Jon Scheyer like’s Duke’s direction in post-Coach K era

Duke coach Jon Scheyer and point guard Jeremy Roach hung on to each other a few seconds longer while embracing on the sideline when it was clear the Blue Devils were going to fall short of the Final Four.

Mike Krzyzewski’s replacement is two years into a job with the loftiest of expectations, waiting for his first trip to college basketball’s biggest stage, where Duke has been 17 times.

For now, Scheyer is thinking about Roach and the teammates who went two rounds deeper than their coach’s debut season before a 76-64 Elite Eight loss to Atlantic Coast Conference rival North Carolina State in the South Region on Sunday.

“I don’t shy away from our expectations or what we want to do, but for me, that’s not the way I’m thinking at all,” Scheyer said. “I’m just hurting for these guys right now.”

The Blue Devils (27-9) led 27-21 after a poor-shooting first half for both teams, and they never could get their offensive game going while the Wolfpack heated up after halftime.

The second loss to N.C. State in 17 days was the third time in the past five trips to March Madness that Duke has lost a regional final.

The one Final Four appearance in that span was Krzyzewski’s final season, when the Blue Devils lost to rival North Carolina in the national semifinals.

Duke was a No. 5 seed last season, losing to Tennessee in the second round. The Blue Devils lost as the fourth seed to No. 11 seed N.C. State, which has won nine consecutive games going back to the ACC Tournament.

“I’ve always used the motivation in my time at Duke from the things that happened,” said Scheyer, a player from 2007-10. “Some of the most heartbreaking moments in my career have happened at Duke. We didn’t go to a Sweet 16 until my junior year. We didn’t go to a Final Four and national championship until my senior year.”

Duke missed the tournament when Roach was a freshman, the COVID-19-shortened 2020-21 season. His Final Four run came as a sophomore before Roach became one of the leaders during the transition from Krzyzewski to Scheyer.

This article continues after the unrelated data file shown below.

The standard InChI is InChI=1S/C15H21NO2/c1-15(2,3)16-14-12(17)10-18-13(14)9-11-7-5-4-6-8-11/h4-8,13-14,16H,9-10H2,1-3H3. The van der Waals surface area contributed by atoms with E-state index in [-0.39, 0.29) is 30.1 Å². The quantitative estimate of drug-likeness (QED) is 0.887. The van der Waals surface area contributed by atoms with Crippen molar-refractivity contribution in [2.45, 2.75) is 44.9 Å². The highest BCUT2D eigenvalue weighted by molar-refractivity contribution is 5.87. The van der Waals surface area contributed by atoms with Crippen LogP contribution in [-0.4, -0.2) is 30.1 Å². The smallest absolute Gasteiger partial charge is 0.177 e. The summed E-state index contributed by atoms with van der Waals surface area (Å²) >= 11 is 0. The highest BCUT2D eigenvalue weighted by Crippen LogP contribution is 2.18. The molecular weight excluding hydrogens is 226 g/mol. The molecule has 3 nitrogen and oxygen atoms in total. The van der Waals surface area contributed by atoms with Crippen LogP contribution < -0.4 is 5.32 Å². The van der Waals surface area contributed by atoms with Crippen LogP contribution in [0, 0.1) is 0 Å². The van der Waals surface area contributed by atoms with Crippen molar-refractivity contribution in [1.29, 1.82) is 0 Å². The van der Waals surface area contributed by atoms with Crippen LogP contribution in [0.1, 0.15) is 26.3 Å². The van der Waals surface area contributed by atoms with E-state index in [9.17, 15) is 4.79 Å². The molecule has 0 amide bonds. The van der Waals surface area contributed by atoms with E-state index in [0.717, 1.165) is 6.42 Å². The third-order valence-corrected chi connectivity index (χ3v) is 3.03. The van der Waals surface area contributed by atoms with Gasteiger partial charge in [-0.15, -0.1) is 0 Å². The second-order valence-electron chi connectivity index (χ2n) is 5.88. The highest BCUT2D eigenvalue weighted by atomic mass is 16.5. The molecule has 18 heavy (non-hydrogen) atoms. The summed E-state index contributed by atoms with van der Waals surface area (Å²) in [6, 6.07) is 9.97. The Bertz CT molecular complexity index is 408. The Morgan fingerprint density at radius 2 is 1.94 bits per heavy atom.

Now the burden of reaching an 18th Final Four will fall to Roach’s younger teammates who decide to return.

“The program is right where it left off,” Roach said after scoring 13 points, while freshman Jared McCain led the Blue Devils with 32. “People don’t know how hard his job is that you are taking over after the GOAT. That’s not easy work. Just give credit to him. He is always instilling confidence in us every day.”

After two years, Scheyer isn’t even close to the longest spell between trips to the Final Four under Krzyzewski, who won five national championships. The 36-year-old knows what falling short means.

“Culture is the hardest thing to have and to build, and you’re doing it now with — we did this with a fresh group,” Scheyer said. “We’ll have to regroup and figure out who you have coming back and coming in and all that stuff, but for me, I couldn’t be more confident in where this thing is heading and what we’re doing.”

In the era of the transfer portal, Duke didn’t have any transfers as significant contributors.

Scheyer wasn’t ready to address whether that might change, but guard Tyrese Proctor and 7-foot center Kyle Filipowski are sophomores who would be third-year players helping lead the way, along with McCain if the Californian decides to return.

“I mean, obviously you’ve seen the growth from last year to this year,” Filipowski said. “And I think it’s safe to say that Duke’s not going anywhere.”

Scheyer shares that view.

“Where is our program at?” Scheyer asked. “I think our program couldn’t be in a stronger place. We’re just 20 minutes away from going to a Final Four in our second year.”

Reporting by The Associated Press.



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